This is my last post before the Christmas period, and I will be back in the new year. So a merry Christmas to all my readers, and a happy new year – or just a great season if you don’t celebrate these events. And I’m guessing a good half of my readers have other religions – I love from how many different backgrounds my readers are!
You need a very sizeable wrist to wear one of these… it’s 50mm across with the crown, and probably the biggest watch I’ve had in the workshop so far. Or is this already a clock? 🙂
A first look at the auto winder. The rotor has an excentre on the underside, which moves an arm back and forth (2 jewels keep that arm in contact with the rotor excentre). Two “clawed” arms then move a ratchet wheel (the brass coloured wheel), which in turn winds the mainspring. Unusual, but we’ve seen this before… albeit in a slightly cheaper watch 😉
For comparison, the other side with the jewel still in place.
This is where I can get pretty miffed. There is IWC in Schaffhausen, building very nice movements that also look great, but they put a not-so-proven auto winder construction in, that is just pure pants. I bet this damage happens a lot, as this is definitely a construction error. How about not getting fancy, and building an auto winder that lasts for 50 years? Just my two cents …
The ground bits of metal got everywhere, and that’s why the watch stopped working.
As the rotor weighs the equivalent of a brick, the rotor post suspension is slightly flexible, to prevent it breaking off. A great construction, and I’m sure Iveco uses that in their lorries as well 😉
Probably more parts than the average chronograph. All for a standard movement with a day ring and a power reserve indicator. At least you can’t complain about the amount of movement you get for your money.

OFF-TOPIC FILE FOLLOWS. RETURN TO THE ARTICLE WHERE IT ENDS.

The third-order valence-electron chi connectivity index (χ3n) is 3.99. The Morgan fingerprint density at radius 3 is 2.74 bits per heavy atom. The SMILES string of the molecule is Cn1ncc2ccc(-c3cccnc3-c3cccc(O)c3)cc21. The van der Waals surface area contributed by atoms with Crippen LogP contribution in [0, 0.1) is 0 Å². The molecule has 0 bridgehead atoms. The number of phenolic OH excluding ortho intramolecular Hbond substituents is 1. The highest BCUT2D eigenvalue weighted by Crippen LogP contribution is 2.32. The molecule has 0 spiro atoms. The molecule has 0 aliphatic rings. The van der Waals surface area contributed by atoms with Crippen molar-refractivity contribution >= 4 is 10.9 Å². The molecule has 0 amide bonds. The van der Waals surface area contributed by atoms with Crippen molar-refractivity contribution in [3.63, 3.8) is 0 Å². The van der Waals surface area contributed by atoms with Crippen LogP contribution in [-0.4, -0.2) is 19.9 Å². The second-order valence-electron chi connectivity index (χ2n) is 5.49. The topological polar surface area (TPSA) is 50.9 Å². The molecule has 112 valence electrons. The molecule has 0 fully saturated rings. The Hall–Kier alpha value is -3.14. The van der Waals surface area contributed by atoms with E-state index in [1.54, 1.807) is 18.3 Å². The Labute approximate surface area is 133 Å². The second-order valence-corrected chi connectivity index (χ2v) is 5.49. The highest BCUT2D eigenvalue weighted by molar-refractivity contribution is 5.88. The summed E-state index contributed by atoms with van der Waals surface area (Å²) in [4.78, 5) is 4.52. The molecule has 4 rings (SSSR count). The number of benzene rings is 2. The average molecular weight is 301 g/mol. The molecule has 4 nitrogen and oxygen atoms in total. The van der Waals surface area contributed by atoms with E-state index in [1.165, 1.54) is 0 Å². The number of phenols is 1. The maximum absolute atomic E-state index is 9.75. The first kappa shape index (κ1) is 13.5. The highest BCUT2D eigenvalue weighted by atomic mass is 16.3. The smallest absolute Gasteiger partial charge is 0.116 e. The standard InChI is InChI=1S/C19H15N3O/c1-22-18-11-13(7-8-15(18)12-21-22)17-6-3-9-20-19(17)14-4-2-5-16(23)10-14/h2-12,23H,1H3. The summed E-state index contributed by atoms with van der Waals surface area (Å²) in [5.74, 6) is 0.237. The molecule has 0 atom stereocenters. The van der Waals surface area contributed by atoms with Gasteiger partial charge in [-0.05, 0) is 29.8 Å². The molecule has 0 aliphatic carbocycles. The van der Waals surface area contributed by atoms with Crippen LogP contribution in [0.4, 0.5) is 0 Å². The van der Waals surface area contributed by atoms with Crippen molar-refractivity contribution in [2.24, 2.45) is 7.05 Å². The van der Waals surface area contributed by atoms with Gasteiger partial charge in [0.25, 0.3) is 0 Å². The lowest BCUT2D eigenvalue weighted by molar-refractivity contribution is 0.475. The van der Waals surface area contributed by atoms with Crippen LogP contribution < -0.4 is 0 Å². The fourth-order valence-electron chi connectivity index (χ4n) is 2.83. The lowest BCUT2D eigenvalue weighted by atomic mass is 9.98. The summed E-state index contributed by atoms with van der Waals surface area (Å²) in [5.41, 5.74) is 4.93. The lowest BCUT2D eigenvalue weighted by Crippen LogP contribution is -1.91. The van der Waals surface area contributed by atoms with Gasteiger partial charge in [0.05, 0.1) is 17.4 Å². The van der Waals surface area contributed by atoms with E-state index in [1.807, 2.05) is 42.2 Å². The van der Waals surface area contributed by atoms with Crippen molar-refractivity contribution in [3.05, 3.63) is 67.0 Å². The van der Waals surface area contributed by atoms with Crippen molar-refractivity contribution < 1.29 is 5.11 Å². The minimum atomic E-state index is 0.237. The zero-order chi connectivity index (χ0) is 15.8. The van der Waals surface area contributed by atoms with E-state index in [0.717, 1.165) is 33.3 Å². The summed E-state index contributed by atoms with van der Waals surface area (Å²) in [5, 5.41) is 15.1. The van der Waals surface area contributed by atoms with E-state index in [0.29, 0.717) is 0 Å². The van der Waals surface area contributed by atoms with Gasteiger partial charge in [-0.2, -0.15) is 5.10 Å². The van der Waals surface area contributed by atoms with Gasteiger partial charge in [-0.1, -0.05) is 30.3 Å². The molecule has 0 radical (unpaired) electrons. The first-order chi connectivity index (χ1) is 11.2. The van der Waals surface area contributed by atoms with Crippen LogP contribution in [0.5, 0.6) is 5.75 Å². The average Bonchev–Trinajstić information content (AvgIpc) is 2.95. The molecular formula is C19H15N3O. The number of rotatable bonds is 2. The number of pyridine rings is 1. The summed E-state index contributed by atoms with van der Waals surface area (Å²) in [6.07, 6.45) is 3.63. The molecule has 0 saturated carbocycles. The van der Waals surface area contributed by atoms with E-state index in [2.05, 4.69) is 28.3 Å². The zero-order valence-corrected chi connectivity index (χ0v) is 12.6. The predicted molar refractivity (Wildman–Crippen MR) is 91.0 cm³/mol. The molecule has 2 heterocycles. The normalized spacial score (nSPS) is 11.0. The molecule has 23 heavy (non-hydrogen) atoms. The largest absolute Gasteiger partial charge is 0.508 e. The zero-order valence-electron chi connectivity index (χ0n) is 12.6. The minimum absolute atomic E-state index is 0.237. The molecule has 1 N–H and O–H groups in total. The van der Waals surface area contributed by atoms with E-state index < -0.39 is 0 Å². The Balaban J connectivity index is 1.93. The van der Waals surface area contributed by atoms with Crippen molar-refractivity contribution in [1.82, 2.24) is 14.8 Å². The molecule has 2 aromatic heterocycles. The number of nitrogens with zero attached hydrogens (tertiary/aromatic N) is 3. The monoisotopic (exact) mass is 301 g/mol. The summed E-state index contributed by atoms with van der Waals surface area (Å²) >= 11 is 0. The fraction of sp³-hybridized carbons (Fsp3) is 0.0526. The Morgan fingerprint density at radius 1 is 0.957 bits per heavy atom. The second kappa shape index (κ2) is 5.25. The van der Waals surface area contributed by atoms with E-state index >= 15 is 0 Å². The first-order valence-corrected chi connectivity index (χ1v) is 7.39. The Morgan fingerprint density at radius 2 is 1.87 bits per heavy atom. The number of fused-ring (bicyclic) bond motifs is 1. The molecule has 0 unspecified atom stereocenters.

I adjust the beat error, and get a clean, straight line. I won’t correct the beat rate yet, as that’s done on the balance itself, but will do that after the watch has run for a week. I have to test the power reserve anyway, and will do the final adjustment once the testing is done. Note the beat rate of 21,600 bph. Nothing to write home about – and there is a reason for that. A decent beat rate was sacrificed in the name of a 7 day power reserve…
Now for 7 days testing of the power reserve, and then auto winder testing … It’s not going to be this year that the watch goes back to its owner.
So what do I make of it? Let’s start with the positive:
- execution of the movement is flawless
- great detail
- 7 days power reserve is nothing to sneer at
- probably looks good on you if you are built like a JCB
The not so positive:
- in order to achieve 7 days power reserve, too many compromises were made
- nobody needs 7 days power reserve – it’s an automatic watch!
- the auto winder construction is pants, and a watch in this price range should work for 50 years without having to replace any parts bar the mainspring
- through the sheer size of the movement, the powers at work when that rotor swings around are just too big to handle. A smaller movement would have done the trick a lot better
- even though 44 jewels were used, the watch still wears out after less than a decade
- if you put “Probus Scafusia” (craftsmanship from Schaffhausen) on your rotor, make sure it works for a while 😉